Referring now to FIG. 1, two input terminals 10 and 12 are provided which are each connected through individual capacitors 14 or 16, respectively, to an input of an amplifier 18 or 20, respectively. The other input of each of the amplifiers 18 and 20 is connected to ground through a resistor 22 or 24, respectively, and the outputs of the two amplifiers 18 and 20 are connected to the two common terminals of a double-pole, double-throw switch 26.
The switch 26 is connected to two output lines 28 and 30, connected to opposite terminals of each pole of the switch, and, when the switch is in the position shown in FIG. 1, the output of the amplifier 18 is connected to the line 28 and the output of the amplifier 20 is connected to the line 30. When the switch 26 is moved to its other position, the connections of the amplifiers 18 and 20 with the lines 28 and 30 are reversed.
The lines 28 and 30 are connected to the two common terminals of a double-pole, double-throw relay operated switch 32. The switch 32 is shown in its normal condition, with the relay coil 34 unactuated, in which the line 28 is connected to an output line 36 and the line 30 is connected to an output line 38. When the relay coil 34 is actuated, the switch 32 is reversed, so that the interconnections of the lines 28 and 30 with the lines 36 and 38 are reversed.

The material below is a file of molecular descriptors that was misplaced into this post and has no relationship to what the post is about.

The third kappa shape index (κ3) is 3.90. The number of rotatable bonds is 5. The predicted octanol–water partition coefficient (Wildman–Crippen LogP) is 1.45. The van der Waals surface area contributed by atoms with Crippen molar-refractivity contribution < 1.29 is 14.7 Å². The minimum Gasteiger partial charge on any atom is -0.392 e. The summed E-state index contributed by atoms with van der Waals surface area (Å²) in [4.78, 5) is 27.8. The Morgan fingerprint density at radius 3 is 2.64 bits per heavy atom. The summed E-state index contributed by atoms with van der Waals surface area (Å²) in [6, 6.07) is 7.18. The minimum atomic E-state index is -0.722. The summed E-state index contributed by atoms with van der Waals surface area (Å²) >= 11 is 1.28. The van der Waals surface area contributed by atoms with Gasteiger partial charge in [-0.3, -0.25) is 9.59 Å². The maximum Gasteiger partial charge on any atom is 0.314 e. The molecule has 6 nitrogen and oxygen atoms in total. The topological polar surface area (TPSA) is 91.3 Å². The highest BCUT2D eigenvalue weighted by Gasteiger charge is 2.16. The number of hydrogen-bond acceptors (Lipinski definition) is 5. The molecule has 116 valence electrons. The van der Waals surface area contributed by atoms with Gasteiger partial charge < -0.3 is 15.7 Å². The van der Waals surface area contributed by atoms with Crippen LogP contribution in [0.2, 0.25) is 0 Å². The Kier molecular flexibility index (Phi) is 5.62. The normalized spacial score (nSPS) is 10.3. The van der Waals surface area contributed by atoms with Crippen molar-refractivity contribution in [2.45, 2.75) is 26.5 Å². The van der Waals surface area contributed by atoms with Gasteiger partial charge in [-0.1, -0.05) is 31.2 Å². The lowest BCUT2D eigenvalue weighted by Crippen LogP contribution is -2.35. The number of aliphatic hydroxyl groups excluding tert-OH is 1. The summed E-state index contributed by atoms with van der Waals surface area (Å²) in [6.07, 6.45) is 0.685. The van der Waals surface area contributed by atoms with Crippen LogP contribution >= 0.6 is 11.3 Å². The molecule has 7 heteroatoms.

The relay coil 34 is operated by an oscillator 40, the frequency of operation of which is controlled by a variable resistor 42. The output of the oscillator 40 is connected through a single-pole, single-throw switch 44 through the relay coil 34, so that when the switch 44 is closed, the relay coil 34 is operated repeatedly during alternate half-cycles of the signal produced by the oscillator 40. When the switch 44 is open, the relay coil 34 remains de-energized and the switch 32 remains in the condition shown in FIG. 1. A light emitting diode (or LED) 46 is connected across the coil 34 to visually indicate when the relay coil 34 is energized.